Day 2

Zechariah’s Visions

from the Zechariah and Malachi reading plan

Zechariah 3:1-10, Zechariah 4:1-14, Romans 3:21-26, 1 Corinthians 1:28-29

BY Rebecca Faires

We adopted two of our sons from Ethiopia nine years ago today. It has been a long journey for all of us, and I am so glad that I’m nine years down this road and not back at the starting line. As soon as we leapt over that starting line and landed on the ground in Africa, I thought I was probably going to die. We later realized I was just pregnant with baby number four. When the nannies thrust two sweet, sad, screaming boys at us we realized we were massively unprepared.

The early part of our adoption story is filled with diapers, fungi, and giardia. I remember how I longed to have all of the filth removed from my children and my home, but it seemed an unending struggle. And our boys couldn’t fix it themselves. Those sweet babies needed love, and sometimes latex-gloved hands, to help them out.

Just like helpless, sick toddlers from an orphanage with no running water, we, too, came to Christ dressed in filthy clothes. And we couldn’t get free of it on our own. Notice that in the fourth vision from today’s reading, the Lord doesn’t say to Joshua, “Get yourself cleaned up!” but instead “Take off his filthy clothes!” (Zechariah 3:4). He needed someone to do it for him, and so do we.

Christ removes our iniquity, and then He clothes us in festive robes (v.4). I love how the gospel gives us a total turn-around. He could have replaced filthy garments with a reasonable and sensible second-hand T-shirt. That’s certainly better than where we were. But Christ loves us and dresses us in the best He has to offer. He washes us clean and elevates us from the gutter to His right hand, like true sons and daughters.

Not only are our filthy rags removed, but we are made to dwell in the shadow of His covering, where we, now filled with the joy of the good news of the gospel, may invite our neighbors to also find rest (v.10). And as sons and daughters, we are invited to walk in His way and keep His mandates (v.7).

Just as we are unable to make ourselves clean by our own scrubbing, we are also dependent upon Him and His constant character. Our newness of life is achieved “not by strength or by might, but by my Spirit” (Zechariah 4:6). God is the one who makes the mountains a plain (v.7) and removes all obstacles. In this case, Zechariah prophesied the seemingly impossible completion of the temple. But in its true fulfillment, Christ establishes His temple and makes the mountains into plains (Isaiah 40:4). He alone breaks down the barriers of sin, and declares us righteous, a fit dwelling place for His Spirit.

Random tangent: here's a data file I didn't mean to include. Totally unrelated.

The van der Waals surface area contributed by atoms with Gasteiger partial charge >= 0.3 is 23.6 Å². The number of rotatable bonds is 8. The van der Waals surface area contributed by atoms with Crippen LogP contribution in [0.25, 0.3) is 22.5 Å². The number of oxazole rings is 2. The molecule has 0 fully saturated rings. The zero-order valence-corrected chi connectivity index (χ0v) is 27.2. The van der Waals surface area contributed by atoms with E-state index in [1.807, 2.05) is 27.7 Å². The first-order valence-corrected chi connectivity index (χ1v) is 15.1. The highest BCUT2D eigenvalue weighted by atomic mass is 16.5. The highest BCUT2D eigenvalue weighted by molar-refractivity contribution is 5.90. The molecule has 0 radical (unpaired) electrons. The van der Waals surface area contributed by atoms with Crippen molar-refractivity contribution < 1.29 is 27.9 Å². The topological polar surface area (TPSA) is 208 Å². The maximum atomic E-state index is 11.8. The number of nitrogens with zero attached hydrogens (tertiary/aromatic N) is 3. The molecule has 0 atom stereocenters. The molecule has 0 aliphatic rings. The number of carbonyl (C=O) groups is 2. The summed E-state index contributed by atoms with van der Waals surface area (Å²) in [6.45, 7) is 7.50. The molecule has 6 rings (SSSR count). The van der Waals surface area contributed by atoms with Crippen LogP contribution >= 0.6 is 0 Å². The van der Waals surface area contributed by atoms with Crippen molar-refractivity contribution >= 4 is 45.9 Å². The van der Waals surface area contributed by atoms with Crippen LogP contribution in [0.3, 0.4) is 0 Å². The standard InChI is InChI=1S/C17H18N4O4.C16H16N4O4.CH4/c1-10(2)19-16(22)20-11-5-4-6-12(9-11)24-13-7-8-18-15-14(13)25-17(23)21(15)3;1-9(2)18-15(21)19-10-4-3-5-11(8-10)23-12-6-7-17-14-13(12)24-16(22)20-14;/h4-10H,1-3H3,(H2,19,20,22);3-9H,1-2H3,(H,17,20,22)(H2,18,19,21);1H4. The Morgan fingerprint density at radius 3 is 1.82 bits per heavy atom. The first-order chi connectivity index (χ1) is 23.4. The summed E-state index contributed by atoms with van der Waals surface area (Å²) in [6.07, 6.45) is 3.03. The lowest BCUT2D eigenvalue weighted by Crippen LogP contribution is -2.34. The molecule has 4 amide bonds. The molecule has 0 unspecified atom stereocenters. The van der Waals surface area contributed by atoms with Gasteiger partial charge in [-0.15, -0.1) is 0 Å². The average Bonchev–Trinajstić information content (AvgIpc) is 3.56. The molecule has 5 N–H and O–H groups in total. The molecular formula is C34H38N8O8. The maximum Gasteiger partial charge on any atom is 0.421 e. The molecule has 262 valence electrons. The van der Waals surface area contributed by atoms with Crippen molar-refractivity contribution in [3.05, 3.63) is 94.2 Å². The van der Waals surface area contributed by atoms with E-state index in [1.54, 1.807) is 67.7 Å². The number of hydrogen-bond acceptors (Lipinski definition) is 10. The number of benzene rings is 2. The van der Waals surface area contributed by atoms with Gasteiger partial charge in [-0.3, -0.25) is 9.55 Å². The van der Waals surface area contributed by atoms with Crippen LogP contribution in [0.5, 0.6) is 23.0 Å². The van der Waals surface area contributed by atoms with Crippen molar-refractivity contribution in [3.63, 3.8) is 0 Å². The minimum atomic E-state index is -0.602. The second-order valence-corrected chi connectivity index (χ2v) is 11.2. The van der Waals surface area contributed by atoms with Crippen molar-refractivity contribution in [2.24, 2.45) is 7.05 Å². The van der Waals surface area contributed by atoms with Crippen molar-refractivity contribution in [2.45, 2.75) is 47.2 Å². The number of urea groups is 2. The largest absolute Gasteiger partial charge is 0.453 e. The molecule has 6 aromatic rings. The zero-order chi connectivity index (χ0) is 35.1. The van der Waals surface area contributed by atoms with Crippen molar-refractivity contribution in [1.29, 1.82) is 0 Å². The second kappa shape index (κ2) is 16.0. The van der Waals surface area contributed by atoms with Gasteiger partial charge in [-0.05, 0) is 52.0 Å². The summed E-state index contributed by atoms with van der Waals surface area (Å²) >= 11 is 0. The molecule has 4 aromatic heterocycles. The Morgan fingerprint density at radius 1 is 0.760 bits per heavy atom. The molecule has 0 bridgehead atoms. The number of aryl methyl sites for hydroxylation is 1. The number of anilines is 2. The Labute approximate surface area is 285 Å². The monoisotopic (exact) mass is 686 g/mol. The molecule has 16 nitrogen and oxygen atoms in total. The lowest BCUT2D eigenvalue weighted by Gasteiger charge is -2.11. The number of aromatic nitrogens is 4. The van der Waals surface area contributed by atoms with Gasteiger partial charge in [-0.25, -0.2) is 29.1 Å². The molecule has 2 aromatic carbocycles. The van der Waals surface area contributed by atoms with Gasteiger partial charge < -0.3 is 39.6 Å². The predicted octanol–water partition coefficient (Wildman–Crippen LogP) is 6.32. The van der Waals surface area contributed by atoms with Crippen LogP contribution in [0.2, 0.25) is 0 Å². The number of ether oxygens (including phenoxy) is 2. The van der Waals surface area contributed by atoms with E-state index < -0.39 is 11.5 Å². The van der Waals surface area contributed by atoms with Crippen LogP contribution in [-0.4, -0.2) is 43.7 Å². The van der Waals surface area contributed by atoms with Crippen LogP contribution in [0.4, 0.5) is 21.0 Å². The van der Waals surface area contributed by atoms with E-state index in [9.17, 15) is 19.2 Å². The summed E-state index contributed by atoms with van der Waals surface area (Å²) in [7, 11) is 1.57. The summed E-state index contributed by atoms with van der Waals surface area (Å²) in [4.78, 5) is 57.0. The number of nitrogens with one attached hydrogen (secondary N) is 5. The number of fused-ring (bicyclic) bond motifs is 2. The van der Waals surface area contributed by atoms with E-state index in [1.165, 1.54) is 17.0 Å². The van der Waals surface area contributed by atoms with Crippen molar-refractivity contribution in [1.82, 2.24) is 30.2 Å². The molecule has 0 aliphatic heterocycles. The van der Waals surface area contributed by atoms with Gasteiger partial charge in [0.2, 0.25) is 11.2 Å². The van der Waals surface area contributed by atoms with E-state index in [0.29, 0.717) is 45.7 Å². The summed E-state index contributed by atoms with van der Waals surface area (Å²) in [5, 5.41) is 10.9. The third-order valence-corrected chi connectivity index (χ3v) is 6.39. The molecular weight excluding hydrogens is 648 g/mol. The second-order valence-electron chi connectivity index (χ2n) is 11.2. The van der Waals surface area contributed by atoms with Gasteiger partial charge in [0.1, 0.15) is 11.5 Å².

And, newly cleansed, we will see that just as the temple completion in restored Jerusalem was the work of God alone, so also the conversion of our hearts and the cleansing of our guilt is achieved through grace (Zechariah 4:7).

Post Comments (40)

40 thoughts on "Zechariah’s Visions"

  1. amarose says:

    The verses about the clean clothes reminded me of a story we used to tell all the time at camp called “Ragman.” “New rags for old,” the character cries out, taking upon the infirmities of the people he comes across. It was really cool to find a verse that matches that story!

  2. Shawn Parks says:

    Filthy robes replaced with festive robes of righteousness.
    From despair to celebration.
    From unworthy to chosen.
    From earthy to heavenly.
    From dirty to clean.
    From rags to royalty.
    From humiliation to redemption.
    “On THAT day”—the day Christ took my sins, filth, earthiness, despair, rags, humiliation and unworthiness to the cross—everything was transformed.
    God shared His love and grace and I accept His gift by faith. Now, regardless of the guilt I choose to carry around, my Father sees me as His beloved daughter dressed in clean, heavenly, festive, royal, celebratory, redemptive robes of righteousness and adorned with His love, grace, and mercy. Let me dance, not shuffle; sing, not cry; rejoice, not lament—for, look! My Father has dressed me in festive robes!

    1. Julie Ammons says:

      That is so beautiful, Shawn! Thank you for sharing. What a great summary and encouragement of/from today’s reading.

    2. Bree Beal says:

      Amen! Very beautifully said Shawn! This blessed me this morning :)

  3. Carrie says:

    Cassandra, I found the Bible Project overview of Zechariah super helpful: